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Cathryn

Cathryn

Cathryn Kemp is author of Painkiller Addict: From Wreckage To Redemption which charts her descent into addiction to prescription drugs and her eventual recovery.

Posted by on in Drug Addiction

There is a promise, with recovery, that somehow life will be solved, sorted, fixed by not using anymore.

Of course, when we put down the drink, or the prescription meds, or the illicit drugs, or the sex, gambling or food, we meet ourselves and our own lives head-on. There is a saying in the rooms of fellowship meetings, that we have to live life on its own terms, but this is something we have to learn as our recovery grows. The immediate aftermath of recovery, if I can put it like that, involves looking at ourselves as we really are, in whatever state we happen to be in. And most of the time, it isn't pretty.

So what happens if we come off, then find ourselves broke, isolated or in pain, as was the case for me?

When I went through the painful process of weaning off fentanyl lozenges, I was greeted by my own pain at the end of it. That was my 'prize' if you like. And I have to work hard every day to accept that pain and the limitations it places on my life.

I have to accept the tiredness, which sometimes feels like being hit by a truck, deadening and weighty. It floors me, and accepting that is very, very hard. We say in the rooms that acceptance is the 'golden key', but accepting life as it is, involves a process of grief. I had to mourn my pre-illness life, before being able to fully accept my lift as it really is today.

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Posted by on in Drug Addiction

We all speak 'from the heart' don't we? It's something I considered I did all the time. I never gave it much thought, but I assumed I was communicating with the people around me in my life, work and play, with truth and integrity.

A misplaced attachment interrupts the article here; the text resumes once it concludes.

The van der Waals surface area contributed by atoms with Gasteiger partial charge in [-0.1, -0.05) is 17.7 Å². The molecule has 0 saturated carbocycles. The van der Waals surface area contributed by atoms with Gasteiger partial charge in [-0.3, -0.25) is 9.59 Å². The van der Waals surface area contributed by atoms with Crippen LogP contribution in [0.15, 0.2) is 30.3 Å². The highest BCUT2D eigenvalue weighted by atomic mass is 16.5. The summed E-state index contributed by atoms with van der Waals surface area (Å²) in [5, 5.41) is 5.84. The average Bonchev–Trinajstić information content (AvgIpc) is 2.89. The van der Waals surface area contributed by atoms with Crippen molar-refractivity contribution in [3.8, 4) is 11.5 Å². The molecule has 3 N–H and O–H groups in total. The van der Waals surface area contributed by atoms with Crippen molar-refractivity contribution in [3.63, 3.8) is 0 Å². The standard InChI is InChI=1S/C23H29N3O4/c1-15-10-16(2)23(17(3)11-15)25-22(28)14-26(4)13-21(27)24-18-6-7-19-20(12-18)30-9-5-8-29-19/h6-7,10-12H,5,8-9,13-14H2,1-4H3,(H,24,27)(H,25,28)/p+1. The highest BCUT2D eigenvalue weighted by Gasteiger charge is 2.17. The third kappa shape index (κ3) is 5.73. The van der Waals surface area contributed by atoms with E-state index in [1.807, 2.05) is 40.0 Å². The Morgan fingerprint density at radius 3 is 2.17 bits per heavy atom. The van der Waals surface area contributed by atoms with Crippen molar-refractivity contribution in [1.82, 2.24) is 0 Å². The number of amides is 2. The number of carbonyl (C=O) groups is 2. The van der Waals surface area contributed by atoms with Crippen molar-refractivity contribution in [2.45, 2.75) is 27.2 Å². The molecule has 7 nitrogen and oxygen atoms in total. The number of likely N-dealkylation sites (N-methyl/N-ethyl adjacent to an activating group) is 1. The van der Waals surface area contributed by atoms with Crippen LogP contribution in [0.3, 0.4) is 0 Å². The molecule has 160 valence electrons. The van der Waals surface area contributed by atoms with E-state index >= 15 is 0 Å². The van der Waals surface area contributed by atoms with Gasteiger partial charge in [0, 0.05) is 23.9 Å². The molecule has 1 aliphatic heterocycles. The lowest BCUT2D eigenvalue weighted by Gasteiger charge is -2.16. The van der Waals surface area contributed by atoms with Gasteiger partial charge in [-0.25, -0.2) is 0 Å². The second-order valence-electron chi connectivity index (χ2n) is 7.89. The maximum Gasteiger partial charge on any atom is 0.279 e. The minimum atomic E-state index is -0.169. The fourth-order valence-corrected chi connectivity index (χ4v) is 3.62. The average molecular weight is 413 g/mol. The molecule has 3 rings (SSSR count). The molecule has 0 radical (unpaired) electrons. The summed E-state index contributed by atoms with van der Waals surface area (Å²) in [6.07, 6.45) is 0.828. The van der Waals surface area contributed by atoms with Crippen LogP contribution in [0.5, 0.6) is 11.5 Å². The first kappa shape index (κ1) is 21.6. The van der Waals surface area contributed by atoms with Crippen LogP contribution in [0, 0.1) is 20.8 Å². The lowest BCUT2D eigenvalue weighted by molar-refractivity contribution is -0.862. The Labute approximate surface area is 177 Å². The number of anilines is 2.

That's where I was wrong.

I found out in rehab that I speak from the head, not the heart. And that's where it all went so horribly wrong. As they say in some of the recovery fellowships I attend, 'my best thinking got me into addiction'. I'd like to add that 'my best feeling got me into my recovery'.

I realised once the prescription drugs were taken away, that I was terrified of feeling anything. ANYTHING.

I didn't want to feel sad, angry, humiliation, fear, resentment, longing, grief. The list was endless. It also includes all the 'good' emotions such as love, happiness, joy, bliss, excitement, passion or fulfilment, because they were scary as hell.

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Posted by on in Drug Addiction

When Cate asked me to be the addiction 'expert' this month, I was seized with anxiety.Do I have anything to say? What if I can't think of anything to write? What if no-one wants to read what I have to say?

It took me a few minutes to realise I'd gone back into my default setting where it was all about me. As an addict, I am hell-bent on self-sabotaging most aspects of my life. The most pernicious aspect of this, though, is the way I make everything feel that it has to gravitate round me.